In addition to helping explain the complex genomic mechanisms that give rise to incredible diversity among cichlid fishes, the findings from these 'natural mutants' shed new light on the molecular process of evolution in all vertebrate species.
The new study, published in Nature, was a collaboration between scientists at The Genome Analysis Centre, the Broad Institute, Eawag Swiss Federal Institute for Aquatic Sciences and Georgia Institute of Technology.
The cichlid fish species as a model system gives us valuable insight into human biology and disease. Federica Di Palma said: "By learning how natural populations, such as fishes, adapt and evolve under selective pressures, we can learn how these pressures affect humans in terms of health and disease."
The African cichlid fishes are some of the most phenotypically diverse groups of organisms on the planet, with over 2,000 known species. Some lakes are home to hundreds of distinct species that evolved from a common ancestral species that left its ancient river habitat to colonize lakes. Like Darwin's finches, the cichlids are a dramatic example of adaptive radiation, the process by which multiple species 'radiate' from an ancestral species through adaptation.
"Our study reveals a spectrum of methods that nature uses to allow organisms to adapt to different environments," said senior author Kerstin Lindblad-Toh, Scientific Director of Vertebrate Genome Biology at the Broad Institute: "These mechanisms are likely to be at work in humans and other vertebrates, and by focusing on the remarkably diverse cichlid fishes we were able to study this process on a broad scale for the first time."
The researchers examined the cichlid genome as a model system to determine how the fish diversify broadly in a relatively short time. The researchers sequenced the DNA and RNA from ten tissues of five distinct lineages of African cichlids and found many interesting features. For example, compared to an ancestral lineage the East African cichlid genomes possess an excess of gene duplications; alterations in regulatory, non-protein-coding elements in the genome; accelerated evolution of protein-coding elements, especially in genes for pigmentation; and other distinct features that affect gene expression.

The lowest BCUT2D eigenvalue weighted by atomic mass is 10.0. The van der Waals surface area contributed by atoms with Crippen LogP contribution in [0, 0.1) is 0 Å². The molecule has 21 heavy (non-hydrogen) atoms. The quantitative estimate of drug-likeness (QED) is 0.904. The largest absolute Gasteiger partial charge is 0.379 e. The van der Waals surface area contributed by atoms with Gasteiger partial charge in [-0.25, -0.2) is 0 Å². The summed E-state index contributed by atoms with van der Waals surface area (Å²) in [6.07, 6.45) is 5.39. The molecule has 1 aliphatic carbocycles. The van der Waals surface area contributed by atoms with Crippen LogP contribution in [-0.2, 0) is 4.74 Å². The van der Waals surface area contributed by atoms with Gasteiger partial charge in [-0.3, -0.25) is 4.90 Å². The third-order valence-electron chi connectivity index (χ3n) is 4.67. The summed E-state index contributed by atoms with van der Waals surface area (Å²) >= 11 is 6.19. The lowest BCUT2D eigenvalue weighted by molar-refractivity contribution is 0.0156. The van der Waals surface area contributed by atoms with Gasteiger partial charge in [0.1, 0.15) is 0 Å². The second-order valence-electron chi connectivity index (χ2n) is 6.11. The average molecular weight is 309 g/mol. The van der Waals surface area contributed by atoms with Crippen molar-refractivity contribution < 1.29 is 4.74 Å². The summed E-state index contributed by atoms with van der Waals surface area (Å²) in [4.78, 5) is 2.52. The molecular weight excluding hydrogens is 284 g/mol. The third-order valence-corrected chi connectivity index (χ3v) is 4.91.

"It's not one big change in the genome of this fish, but lots of different molecular mechanisms used to achieve this amazing adaptation and speciation," said Federica.
Ole Seehausen, senior author and Head of Fish Ecology and Evolution at Eawag Aquatic Research, said: "African cichlid fish stand out amongst fish by their incredible richness of species that evolved without geographical isolation and that now coexist within individual lakes. We were puzzled about how their genomic blueprint could accommodate all the different forms and functions.
"We learned that the radiation ancestors had an opportunity to amass genomic variation of many different kinds. At the time this was probably rather useless genomic variation, but has now become incredibly beneficial millions of years later when the opportunity for major adaptive radiations arose, changing the way we think about evolutionary processes."
This work was funded in part by the National Human Genome Research Institute (NHGRI), the Swiss National Science Foundation, the German Science Foundation, Biomedical Research Council of A*STAR, Singapore, the European Research Council, and the Wellcome Trust. TGAC is strategically funded by BBSRC and operates a National Capability to promote the application of genomics and bioinformatics to advance bioscience research and innovation.
The paper, titled: "The genomic substrate for adaptive radiation in African cichlid fish" is published in Nature.